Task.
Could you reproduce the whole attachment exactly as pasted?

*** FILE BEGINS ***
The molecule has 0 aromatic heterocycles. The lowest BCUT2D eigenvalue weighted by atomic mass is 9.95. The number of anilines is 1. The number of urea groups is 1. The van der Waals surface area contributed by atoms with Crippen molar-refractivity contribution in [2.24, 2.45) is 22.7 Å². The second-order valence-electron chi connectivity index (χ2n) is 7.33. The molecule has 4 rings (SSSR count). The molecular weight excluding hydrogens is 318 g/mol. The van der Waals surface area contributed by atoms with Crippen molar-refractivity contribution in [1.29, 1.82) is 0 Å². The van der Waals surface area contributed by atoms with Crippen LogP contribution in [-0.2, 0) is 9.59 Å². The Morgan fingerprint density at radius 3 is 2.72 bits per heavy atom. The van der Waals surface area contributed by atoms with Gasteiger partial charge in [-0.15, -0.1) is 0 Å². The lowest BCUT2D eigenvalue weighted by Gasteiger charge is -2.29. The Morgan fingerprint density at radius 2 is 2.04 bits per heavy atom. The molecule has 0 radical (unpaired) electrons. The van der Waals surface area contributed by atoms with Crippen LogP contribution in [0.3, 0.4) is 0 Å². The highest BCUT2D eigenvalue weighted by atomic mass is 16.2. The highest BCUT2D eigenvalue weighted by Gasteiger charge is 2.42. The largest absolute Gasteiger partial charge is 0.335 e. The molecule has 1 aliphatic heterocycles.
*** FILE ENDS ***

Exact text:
The molecule has 0 aromatic heterocycles. The lowest BCUT2D eigenvalue weighted by atomic mass is 9.95. The number of anilines is 1. The number of urea groups is 1. The van der Waals surface area contributed by atoms with Crippen molar-refractivity contribution in [2.24, 2.45) is 22.7 Å². The second-order valence-electron chi connectivity index (χ2n) is 7.33. The molecule has 4 rings (SSSR count). The molecular weight excluding hydrogens is 318 g/mol. The van der Waals surface area contributed by atoms with Crippen molar-refractivity contribution in [1.29, 1.82) is 0 Å². The van der Waals surface area contributed by atoms with Crippen LogP contribution in [-0.2, 0) is 9.59 Å². The Morgan fingerprint density at radius 3 is 2.72 bits per heavy atom. The van der Waals surface area contributed by atoms with Gasteiger partial charge in [-0.15, -0.1) is 0 Å². The lowest BCUT2D eigenvalue weighted by Gasteiger charge is -2.29. The Morgan fingerprint density at radius 2 is 2.04 bits per heavy atom. The molecule has 0 radical (unpaired) electrons. The van der Waals surface area contributed by atoms with Crippen LogP contribution in [0.3, 0.4) is 0 Å². The highest BCUT2D eigenvalue weighted by atomic mass is 16.2. The highest BCUT2D eigenvalue weighted by Gasteiger charge is 2.42. The largest absolute Gasteiger partial charge is 0.335 e. The molecule has 1 aliphatic heterocycles.